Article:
For $79.99, the Sansa slotRadio can be yours. Around the size of a compact, it’s an MP3 player preloaded with 1,000 songs from Billboard‘s rock, country, hip-hop/r&b and oldies charts. Thematic mixes like “workout” and “chillout” are available too. There’s no software to install or discs to rip. Just stuff in your earbuds, press play and listen.
At 8 cents a tune, slotRadio is a bargain compared with what Jammie Thomas-Rasset was ordered to pay for the twenty-four songs she downloaded and shared on Kazaa, a file-sharing network. In 2006 she was sued for copyright infringement by Capitol Records, with legal support from the Recording Industry Association of America; when a federal court handed down a guilty verdict in June, the damages amounted to $1.92 million. That’s $80,000 per song, including Gloria Estefan’s “Rhythm Is Gonna Get You.” Quite.
Ours is a time of fundamental shifts in the way music is made, sold and experienced, and music’s value–as art and commodity–has never seemed more arbitrary and harder to assign. Thanks to the upswing in file-sharing and other ways of obtaining music in digital formats, album sales are measly and unreliable in terms of profit margin. Ten years ago Britney Spears’s sophomore album Oops!… I Did It Again hit No. 1 with a record 1,319,193 units sold in the first week. Last year she hit No. 1 with her comeback album Circus, but first-week sales topped out at 505,000 units, nearly twice as much as the No. 1 spot sells most weeks yet nowhere near the debut of Oops!. As Charles Blow recently noted in the New York Times, a study conducted by PRS for Music, a nonprofit royalty collection agency, “found that of the 13 million songs for sale online [in 2008], 10 million never got a single buyer and 80 percent of all revenue came from about 52,000 songs. That’s less than one percent of the songs.” For slotRadio, the gold mine isn’t the cache of songs on its MP3 player but the tiny device itself, a jumble of cheap wires and microchips that will inevitably need to be replaced. In this case, the music is advertising that draws ears to a piece of disposable technology.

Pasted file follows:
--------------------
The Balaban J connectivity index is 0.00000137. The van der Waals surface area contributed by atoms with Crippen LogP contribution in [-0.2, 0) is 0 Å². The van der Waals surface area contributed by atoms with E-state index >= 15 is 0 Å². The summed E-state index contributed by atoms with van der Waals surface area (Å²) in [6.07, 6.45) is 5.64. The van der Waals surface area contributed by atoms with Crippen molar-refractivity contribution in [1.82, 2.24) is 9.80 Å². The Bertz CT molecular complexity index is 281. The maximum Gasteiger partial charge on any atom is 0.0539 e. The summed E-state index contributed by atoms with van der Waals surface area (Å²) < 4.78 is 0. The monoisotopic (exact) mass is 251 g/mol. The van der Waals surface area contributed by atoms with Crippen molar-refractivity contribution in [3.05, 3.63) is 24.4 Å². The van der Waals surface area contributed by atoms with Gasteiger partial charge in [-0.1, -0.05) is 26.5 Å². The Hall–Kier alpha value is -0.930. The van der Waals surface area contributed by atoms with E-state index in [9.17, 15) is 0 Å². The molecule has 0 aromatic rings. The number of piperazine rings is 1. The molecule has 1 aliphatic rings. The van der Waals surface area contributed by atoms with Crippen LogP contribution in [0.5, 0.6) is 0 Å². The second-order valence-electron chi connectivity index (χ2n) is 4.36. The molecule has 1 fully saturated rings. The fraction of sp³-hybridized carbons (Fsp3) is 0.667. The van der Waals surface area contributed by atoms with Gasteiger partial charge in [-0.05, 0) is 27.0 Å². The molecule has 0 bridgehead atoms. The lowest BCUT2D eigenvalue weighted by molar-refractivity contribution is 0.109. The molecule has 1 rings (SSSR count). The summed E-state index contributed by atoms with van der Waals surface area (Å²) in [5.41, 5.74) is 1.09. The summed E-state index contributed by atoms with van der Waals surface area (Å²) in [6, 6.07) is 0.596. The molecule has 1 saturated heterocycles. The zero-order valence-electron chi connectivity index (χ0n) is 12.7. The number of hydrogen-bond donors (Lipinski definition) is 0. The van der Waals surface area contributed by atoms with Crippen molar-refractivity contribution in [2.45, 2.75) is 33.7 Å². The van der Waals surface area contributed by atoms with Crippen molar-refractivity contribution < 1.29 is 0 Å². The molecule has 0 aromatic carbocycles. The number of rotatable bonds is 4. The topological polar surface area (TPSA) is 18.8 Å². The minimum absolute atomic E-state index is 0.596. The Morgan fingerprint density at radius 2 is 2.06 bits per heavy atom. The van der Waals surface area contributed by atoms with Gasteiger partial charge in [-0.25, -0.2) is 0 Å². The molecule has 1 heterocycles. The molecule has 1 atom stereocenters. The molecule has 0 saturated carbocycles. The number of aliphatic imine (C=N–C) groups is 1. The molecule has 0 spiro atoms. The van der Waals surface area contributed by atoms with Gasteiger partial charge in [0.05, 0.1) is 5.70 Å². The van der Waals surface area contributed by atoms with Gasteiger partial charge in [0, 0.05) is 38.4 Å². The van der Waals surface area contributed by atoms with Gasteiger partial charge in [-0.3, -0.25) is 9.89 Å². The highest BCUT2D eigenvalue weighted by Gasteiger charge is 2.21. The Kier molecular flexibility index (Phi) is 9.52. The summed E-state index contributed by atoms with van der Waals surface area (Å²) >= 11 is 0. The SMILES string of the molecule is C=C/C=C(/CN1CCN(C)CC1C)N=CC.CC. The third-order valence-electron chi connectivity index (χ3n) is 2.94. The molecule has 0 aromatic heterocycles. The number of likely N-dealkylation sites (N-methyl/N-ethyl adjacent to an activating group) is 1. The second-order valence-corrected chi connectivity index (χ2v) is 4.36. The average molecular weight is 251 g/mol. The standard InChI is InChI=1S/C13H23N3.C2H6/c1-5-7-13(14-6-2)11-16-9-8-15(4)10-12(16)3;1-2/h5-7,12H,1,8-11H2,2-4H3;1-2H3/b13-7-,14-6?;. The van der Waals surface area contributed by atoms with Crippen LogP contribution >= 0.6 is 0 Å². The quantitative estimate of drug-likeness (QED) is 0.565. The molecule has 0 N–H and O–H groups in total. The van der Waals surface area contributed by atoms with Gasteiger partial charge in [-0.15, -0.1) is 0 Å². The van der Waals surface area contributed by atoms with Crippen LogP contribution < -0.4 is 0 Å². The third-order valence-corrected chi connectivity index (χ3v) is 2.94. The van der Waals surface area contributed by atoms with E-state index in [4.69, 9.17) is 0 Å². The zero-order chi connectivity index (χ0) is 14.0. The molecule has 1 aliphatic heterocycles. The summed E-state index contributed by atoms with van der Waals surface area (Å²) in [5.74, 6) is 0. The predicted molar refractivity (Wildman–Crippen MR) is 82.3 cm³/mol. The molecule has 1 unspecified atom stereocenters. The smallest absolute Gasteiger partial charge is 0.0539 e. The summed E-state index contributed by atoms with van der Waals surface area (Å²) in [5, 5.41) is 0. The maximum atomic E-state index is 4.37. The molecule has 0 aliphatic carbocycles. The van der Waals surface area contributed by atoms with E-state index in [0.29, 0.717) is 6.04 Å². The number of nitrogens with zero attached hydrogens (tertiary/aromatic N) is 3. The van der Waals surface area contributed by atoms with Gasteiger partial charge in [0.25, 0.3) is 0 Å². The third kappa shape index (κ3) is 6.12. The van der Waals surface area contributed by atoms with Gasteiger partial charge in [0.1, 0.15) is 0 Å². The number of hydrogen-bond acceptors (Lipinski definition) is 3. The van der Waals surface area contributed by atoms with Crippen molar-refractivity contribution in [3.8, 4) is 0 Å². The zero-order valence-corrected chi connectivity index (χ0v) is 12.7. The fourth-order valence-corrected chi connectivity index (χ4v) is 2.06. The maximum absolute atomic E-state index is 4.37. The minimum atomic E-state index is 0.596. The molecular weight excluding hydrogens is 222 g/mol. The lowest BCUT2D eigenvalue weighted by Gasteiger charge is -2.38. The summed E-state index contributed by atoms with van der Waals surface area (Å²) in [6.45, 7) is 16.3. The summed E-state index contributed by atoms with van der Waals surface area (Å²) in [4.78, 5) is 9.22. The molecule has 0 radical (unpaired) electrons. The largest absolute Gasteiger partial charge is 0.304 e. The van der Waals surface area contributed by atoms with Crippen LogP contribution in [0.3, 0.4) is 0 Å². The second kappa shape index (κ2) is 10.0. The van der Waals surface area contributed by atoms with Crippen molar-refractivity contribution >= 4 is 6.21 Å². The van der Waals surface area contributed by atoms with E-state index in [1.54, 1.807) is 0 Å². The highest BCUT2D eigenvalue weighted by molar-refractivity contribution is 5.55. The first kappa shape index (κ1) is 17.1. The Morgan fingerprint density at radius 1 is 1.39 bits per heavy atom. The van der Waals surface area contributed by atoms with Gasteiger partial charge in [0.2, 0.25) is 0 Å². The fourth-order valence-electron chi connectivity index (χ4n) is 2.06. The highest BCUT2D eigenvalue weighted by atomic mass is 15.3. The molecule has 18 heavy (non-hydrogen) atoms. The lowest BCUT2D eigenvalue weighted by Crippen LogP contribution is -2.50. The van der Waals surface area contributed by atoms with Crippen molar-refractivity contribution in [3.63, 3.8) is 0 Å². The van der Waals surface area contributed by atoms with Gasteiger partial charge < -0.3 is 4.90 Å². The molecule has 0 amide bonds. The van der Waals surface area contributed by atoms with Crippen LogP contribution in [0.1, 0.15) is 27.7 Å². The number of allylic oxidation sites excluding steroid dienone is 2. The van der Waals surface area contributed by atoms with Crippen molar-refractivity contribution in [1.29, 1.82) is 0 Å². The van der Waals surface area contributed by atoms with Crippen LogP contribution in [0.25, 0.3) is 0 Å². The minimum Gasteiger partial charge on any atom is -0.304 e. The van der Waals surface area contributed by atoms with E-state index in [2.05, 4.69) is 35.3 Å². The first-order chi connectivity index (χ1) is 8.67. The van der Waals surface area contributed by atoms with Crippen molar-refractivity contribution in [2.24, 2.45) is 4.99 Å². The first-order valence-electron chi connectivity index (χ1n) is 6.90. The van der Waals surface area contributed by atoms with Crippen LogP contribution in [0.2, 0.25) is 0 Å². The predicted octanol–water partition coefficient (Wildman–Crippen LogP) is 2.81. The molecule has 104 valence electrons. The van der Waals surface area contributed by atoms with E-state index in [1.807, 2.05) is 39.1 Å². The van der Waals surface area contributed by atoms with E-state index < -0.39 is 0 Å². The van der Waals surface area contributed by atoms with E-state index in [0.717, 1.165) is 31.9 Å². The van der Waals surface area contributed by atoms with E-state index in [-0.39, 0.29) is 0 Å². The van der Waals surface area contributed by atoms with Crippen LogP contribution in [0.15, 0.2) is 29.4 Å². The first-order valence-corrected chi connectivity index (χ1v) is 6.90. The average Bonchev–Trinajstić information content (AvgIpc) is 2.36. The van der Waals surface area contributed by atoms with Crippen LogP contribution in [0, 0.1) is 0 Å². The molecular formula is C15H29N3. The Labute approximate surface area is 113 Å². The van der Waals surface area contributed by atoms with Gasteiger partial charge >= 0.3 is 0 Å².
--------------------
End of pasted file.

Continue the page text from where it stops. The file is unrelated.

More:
Most of the artists and bands profiled by Greg Kot in Ripped earn their keep from touring, which seems to be the most trustworthy source of revenue available to small and even midlevel musicians now that file-sharing has decimated album sales. Kot’s profiles range from the most newly minted stars of indie music (Dan Deacon) to the scene’s elder statesmen and crossover successes (Radiohead, Nine Inch Nails). The more established bands he discusses are making creative use of the new marketplace–from Paul McCartney partnering with Starbucks to the direct-marketing and distribution models of Prince and, more recently, Radiohead and Trent Reznor. The latter two have embraced, to varying degrees, the practice of offering middling-quality downloads of songs at a low or even pay-what-you-want price and selling high-quality physical copies of albums later at set prices. Because Prince enjoys a massive and loyal fan base, he has been able to sever ties with major labels and corporate promotional networks, selling albums through his website and forging direct, albeit virtual, connections with fans. As for the fans Kot interviewed, many admitted to not paying for most of the music in their possession, with some wrestling with guilt and others proclaiming their defiance of “the man.”